Yeah, I think she would’ve. I mean, she’s sort of loosely based on Leona Helmsley. She’s a rich woman who probably has blinders on. She’s not a very open-minded person. And I think she’s probably incredibly protective of her fortune. I’m sure she’s prejudiced. Right now, as far as the work I’ve done, she’s not compassionate. Not empathetic.
Did you study Leona Helmsley in order to build out your interpretation of the character?
No, I just rely on the script. The writers are fantastic. The writers on this script are really on point, politically and socially. I think the writers are really on point.
Ms. Norman offers a succinct and candid explanation of gentrification to Blanca when she’s deciding to let her rent out the storefront. As a New Yorker, how have you seen the city change from the time you were growing up to the ‘80s and ‘90s, as represented on Pose, to now?
I miss the old days. I miss the old days! I miss New York City, bankrupt. I miss the danger and I miss the creativity. Now it’s just corporate sleaze, I don’t know. It doesn’t reflect a multicultural city anymore. Maybe there’re pockets of it. And Times Square is a complete disaster. A complete disaster. I’ve seen the city change, and like I said, I miss the old days. I miss the ‘70s when the city was dangerous, creative, and bankrupt.
What do you say to those people who have recently moved to New York but romanticize that era without having ever lived through it?
Well, I don’t meet them, so. [Laughs] You mean people saying, “Oh I wish I was here in the ‘70s.” You mean those kinds of people? I would say, “Yeah, you’re right.” [Laughs] New York was fun! It was just a much more creative atmosphere. I think it’s probably still very creative, it’s just corporatized creativity. You know what I mean?
Season two takes place in 1990 and chronicles the explosion of the ballroom scene. When you were living in New York around that time, did you engage with ballroom culture?
Well, I think I did accidentally. A friend of mine said he took me to a ball, but I think he didn’t. I think he took me to Sally’s Hideaway, which was opposite the old Times building. [Laughs] I actually think I ran into somebody that was on their way to a ball in the upper 90s. He sort of swanned by me and asked me how he looked. And I said, “You look fabulous!” He said, “Good, because I’m going to the ball.” I just went, “Oh, this guy’s crazy.” I didn’t even connect the two because I didn’t know about the balls until I saw Paris Is Burning. It was a subculture that I wasn’t included in.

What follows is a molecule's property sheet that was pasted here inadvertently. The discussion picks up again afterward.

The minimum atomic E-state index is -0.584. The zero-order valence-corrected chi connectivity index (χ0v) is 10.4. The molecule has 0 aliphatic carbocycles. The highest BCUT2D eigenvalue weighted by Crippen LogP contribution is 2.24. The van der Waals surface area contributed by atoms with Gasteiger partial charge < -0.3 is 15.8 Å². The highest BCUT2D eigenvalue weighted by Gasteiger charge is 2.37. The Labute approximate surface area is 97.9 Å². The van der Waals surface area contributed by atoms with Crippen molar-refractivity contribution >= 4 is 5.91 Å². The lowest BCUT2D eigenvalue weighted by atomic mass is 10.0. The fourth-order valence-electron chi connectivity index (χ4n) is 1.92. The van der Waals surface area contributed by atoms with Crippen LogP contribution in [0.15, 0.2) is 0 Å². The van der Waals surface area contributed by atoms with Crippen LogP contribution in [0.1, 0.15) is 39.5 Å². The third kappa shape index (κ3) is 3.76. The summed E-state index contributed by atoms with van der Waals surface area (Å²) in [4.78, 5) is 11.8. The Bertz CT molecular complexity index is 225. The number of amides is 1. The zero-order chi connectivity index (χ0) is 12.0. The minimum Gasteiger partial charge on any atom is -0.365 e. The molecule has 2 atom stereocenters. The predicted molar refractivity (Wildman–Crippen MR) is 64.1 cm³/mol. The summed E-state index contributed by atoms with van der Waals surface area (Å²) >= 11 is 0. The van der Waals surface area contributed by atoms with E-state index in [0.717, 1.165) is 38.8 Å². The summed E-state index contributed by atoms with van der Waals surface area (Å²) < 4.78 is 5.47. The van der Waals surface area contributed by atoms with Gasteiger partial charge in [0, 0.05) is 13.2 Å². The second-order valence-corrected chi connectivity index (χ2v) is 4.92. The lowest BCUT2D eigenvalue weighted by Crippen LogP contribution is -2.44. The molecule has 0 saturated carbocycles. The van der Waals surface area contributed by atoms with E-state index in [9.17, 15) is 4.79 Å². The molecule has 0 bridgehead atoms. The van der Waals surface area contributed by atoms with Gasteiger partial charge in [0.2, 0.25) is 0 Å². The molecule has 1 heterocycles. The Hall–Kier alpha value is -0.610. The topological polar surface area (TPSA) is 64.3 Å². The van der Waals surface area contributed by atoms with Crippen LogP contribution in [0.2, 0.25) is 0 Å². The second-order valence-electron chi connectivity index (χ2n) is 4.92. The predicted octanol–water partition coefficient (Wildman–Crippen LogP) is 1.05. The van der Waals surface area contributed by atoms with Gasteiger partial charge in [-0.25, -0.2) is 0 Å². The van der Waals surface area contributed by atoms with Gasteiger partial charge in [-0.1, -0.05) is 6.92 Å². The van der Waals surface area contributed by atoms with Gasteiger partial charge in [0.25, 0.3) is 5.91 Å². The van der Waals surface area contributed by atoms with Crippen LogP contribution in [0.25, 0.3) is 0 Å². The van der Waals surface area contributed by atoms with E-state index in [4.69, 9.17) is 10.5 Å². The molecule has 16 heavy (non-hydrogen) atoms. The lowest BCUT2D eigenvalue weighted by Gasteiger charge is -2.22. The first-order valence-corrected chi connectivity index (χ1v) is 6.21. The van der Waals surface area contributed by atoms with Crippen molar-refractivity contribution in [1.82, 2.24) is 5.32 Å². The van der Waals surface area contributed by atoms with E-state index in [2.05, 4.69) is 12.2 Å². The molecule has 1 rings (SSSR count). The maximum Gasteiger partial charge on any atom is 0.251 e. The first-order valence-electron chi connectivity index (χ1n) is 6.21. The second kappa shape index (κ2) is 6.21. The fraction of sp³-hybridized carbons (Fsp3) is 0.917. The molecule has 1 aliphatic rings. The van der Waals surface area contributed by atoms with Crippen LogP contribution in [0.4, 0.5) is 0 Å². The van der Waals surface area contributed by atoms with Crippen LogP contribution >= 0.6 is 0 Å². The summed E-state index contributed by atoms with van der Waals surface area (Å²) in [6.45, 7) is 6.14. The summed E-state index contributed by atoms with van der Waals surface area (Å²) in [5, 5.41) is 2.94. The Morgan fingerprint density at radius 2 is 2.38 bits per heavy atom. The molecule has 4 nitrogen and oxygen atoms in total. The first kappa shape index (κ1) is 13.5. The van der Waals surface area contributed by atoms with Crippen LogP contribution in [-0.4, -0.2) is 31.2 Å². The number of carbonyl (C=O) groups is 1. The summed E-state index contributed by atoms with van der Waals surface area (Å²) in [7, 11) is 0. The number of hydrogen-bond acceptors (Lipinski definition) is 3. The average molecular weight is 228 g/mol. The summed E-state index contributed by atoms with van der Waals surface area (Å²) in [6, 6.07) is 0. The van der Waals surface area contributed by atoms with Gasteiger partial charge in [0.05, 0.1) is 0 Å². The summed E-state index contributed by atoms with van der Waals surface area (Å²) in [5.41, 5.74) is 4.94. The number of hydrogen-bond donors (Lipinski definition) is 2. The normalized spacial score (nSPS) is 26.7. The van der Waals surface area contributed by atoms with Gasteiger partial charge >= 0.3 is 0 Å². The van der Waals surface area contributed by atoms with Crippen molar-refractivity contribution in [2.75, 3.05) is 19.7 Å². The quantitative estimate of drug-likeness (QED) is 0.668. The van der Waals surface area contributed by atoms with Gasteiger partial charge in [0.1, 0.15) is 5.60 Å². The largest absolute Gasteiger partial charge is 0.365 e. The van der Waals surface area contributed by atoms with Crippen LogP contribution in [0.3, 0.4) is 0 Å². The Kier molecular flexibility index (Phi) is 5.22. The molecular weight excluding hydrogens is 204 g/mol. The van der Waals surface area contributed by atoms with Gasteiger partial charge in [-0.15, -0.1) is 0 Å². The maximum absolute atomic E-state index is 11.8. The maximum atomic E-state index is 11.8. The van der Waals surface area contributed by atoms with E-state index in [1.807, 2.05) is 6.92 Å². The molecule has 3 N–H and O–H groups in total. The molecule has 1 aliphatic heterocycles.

When did you first see Paris Is Burning?
I think when it came out.
Will your character be back for more episodes than just this second episode?
Will she have a bigger arc? It seems that she and Blanca are about to go head-to-head.
Yeah. [Laughs] I have no idea how it will resolve itself. I have no idea. But yes. I would like to think that this woman would soften and become Blanca’s ally, or the alternative to that, if she joins the House of Wintour!
I think fans online will also be talking about your character holding on to those two dogs—named Cash and Credit—in this episode.
[Laughs] Those poor things, one of them just didn’t want to be in show business.
You joined Twitter in April. What convinced you to start tweeting?
Well, I was sort of talked into it by someone that manages my concert work. I’m not quite in the Twitter mode yet. I am, but I’m not. What can I say? I have gone so long without it that I forget that I’m on it. It’s dangerous for me because I could make a lot of comments and antagonize a lot of people. My son actually said that I should not have the password. I let my friend know what I wanna say when I wanna say it and she puts it on, but my son said, ‘You don’t want the password, mom. I don’t want you to have the password.’ [Laughs] I’m not sure how I feel about it yet because I have avoided social media for so long, and I do like reading Twitter responses to our idiots in the White House and in Congress. I really love reading how people take down Kellyanne Conway and Sarah Sanders and Trump, and anybody else that opens their stupid mouth. I don’t know, I’m still treading the water here.